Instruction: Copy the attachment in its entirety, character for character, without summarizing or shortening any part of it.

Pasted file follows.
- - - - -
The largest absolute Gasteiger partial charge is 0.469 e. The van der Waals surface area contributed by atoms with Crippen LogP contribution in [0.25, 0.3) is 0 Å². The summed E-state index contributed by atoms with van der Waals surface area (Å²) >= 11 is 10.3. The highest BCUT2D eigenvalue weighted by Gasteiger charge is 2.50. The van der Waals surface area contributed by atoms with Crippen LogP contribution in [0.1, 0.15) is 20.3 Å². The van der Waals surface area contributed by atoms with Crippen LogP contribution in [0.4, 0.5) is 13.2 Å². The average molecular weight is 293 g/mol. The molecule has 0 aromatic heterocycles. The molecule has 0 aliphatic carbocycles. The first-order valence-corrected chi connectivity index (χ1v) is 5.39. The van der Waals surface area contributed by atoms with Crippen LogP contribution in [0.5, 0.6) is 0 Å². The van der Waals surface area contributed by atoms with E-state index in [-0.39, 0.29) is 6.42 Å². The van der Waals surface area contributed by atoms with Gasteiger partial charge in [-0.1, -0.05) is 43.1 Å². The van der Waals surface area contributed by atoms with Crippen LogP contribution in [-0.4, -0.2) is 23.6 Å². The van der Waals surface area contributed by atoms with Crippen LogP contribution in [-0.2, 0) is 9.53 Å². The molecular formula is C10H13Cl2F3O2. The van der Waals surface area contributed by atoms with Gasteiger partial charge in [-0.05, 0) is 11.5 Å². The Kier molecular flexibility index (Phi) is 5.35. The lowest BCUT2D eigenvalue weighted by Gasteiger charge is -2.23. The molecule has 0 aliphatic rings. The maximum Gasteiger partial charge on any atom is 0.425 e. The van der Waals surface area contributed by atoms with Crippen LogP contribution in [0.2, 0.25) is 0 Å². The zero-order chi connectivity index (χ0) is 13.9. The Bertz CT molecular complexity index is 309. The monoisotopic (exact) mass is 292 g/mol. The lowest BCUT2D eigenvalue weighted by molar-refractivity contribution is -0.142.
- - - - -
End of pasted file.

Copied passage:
The largest absolute Gasteiger partial charge is 0.469 e. The van der Waals surface area contributed by atoms with Crippen LogP contribution in [0.25, 0.3) is 0 Å². The summed E-state index contributed by atoms with van der Waals surface area (Å²) >= 11 is 10.3. The highest BCUT2D eigenvalue weighted by Gasteiger charge is 2.50. The van der Waals surface area contributed by atoms with Crippen LogP contribution in [0.1, 0.15) is 20.3 Å². The van der Waals surface area contributed by atoms with Crippen LogP contribution in [0.4, 0.5) is 13.2 Å². The average molecular weight is 293 g/mol. The molecule has 0 aromatic heterocycles. The molecule has 0 aliphatic carbocycles. The first-order valence-corrected chi connectivity index (χ1v) is 5.39. The van der Waals surface area contributed by atoms with Crippen LogP contribution in [0.5, 0.6) is 0 Å². The van der Waals surface area contributed by atoms with E-state index in [-0.39, 0.29) is 6.42 Å². The van der Waals surface area contributed by atoms with Gasteiger partial charge in [-0.1, -0.05) is 43.1 Å². The van der Waals surface area contributed by atoms with Crippen LogP contribution in [-0.4, -0.2) is 23.6 Å². The van der Waals surface area contributed by atoms with Crippen LogP contribution in [-0.2, 0) is 9.53 Å². The molecular formula is C10H13Cl2F3O2. The van der Waals surface area contributed by atoms with Gasteiger partial charge in [-0.05, 0) is 11.5 Å². The Kier molecular flexibility index (Phi) is 5.35. The lowest BCUT2D eigenvalue weighted by Gasteiger charge is -2.23. The molecule has 0 aliphatic rings. The maximum Gasteiger partial charge on any atom is 0.425 e. The van der Waals surface area contributed by atoms with Crippen LogP contribution in [0.2, 0.25) is 0 Å². The zero-order chi connectivity index (χ0) is 13.9. The Bertz CT molecular complexity index is 309. The monoisotopic (exact) mass is 292 g/mol. The lowest BCUT2D eigenvalue weighted by molar-refractivity contribution is -0.142.